By Deanna Howes Spiro, Director of Communications, AJCU
In this month’s issue of Connections, we invite you to explore the spaces at Jesuit colleges and universities where students, faculty, staff and administrators find opportunities for prayer or reflection. In addition to Catholic churches and chapels, these spaces include peace gardens, meditation rooms and retreat centers. At Jesuit institutions, our campuses are home to people of all faith traditions, as well as those who are not religious.
Many of the buildings featured in this issue are classic or Gothic structures with decades of history, but several are relatively new and represent less traditional architectural styles. The twenty-one year old Chapel of St. Ignatius at Seattle University is a celebrated example of modern architecture, and a landmark site to visit in Seattle, WA. Across the country, in Worcester, MA, the two-year old Thomas P. Joyce ’59 Contemplative Center has quickly become a popular home for students, faculty and staff at the College of the Holy Cross to participate in a variety of retreats throughout the whole academic year.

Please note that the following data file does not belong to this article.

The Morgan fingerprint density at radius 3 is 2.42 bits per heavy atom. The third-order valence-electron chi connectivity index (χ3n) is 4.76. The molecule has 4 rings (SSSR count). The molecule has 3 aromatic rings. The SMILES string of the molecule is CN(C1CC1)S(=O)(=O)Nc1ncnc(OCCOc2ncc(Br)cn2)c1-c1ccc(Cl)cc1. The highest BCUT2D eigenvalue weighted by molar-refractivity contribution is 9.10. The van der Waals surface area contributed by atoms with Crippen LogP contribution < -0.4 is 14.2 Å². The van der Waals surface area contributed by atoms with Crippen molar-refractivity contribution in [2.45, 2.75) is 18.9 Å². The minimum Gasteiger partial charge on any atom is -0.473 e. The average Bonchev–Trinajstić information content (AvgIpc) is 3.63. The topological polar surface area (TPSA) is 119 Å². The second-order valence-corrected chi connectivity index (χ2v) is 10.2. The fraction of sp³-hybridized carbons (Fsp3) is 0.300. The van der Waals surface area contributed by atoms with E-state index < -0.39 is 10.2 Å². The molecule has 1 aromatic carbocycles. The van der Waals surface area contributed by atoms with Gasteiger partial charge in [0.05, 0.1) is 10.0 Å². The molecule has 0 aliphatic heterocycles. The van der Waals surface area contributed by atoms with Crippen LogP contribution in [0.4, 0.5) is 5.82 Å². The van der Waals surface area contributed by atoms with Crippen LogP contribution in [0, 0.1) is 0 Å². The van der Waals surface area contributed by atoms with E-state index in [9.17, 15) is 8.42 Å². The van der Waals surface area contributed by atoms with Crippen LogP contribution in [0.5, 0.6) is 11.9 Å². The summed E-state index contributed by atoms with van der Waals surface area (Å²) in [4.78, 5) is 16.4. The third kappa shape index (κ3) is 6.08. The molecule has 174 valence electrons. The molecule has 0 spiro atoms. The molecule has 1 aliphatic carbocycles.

While most students at our schools are Catholic, some consider themselves spiritual, or not religious. For these students, spaces originally designed for prayer still provide them with great meaning and opportunities for reflection and introspection. Take this example from Elizabeth Drescher’s article on prayer spaces at Santa Clara University:
“A former student, who identifies as an Atheist, told me that the St. Clare Garden was a space that allowed him to find his center and be calm even in the midst of people walking around nearby. He said it was where he engaged in his prayer practice—which he described as one of engaging hope, engaging his better self, what he wants for his life and the world, and for the benefit of other people. That for him was “prayer,” and this was a space that encouraged that.”
Although we may differ in the way that we seek greater meaning in our lives, we all seek purpose and, in the Ignatian tradition, consolation through desolation. May our campuses continue to serve as sources for discernment, reflection, and prayer.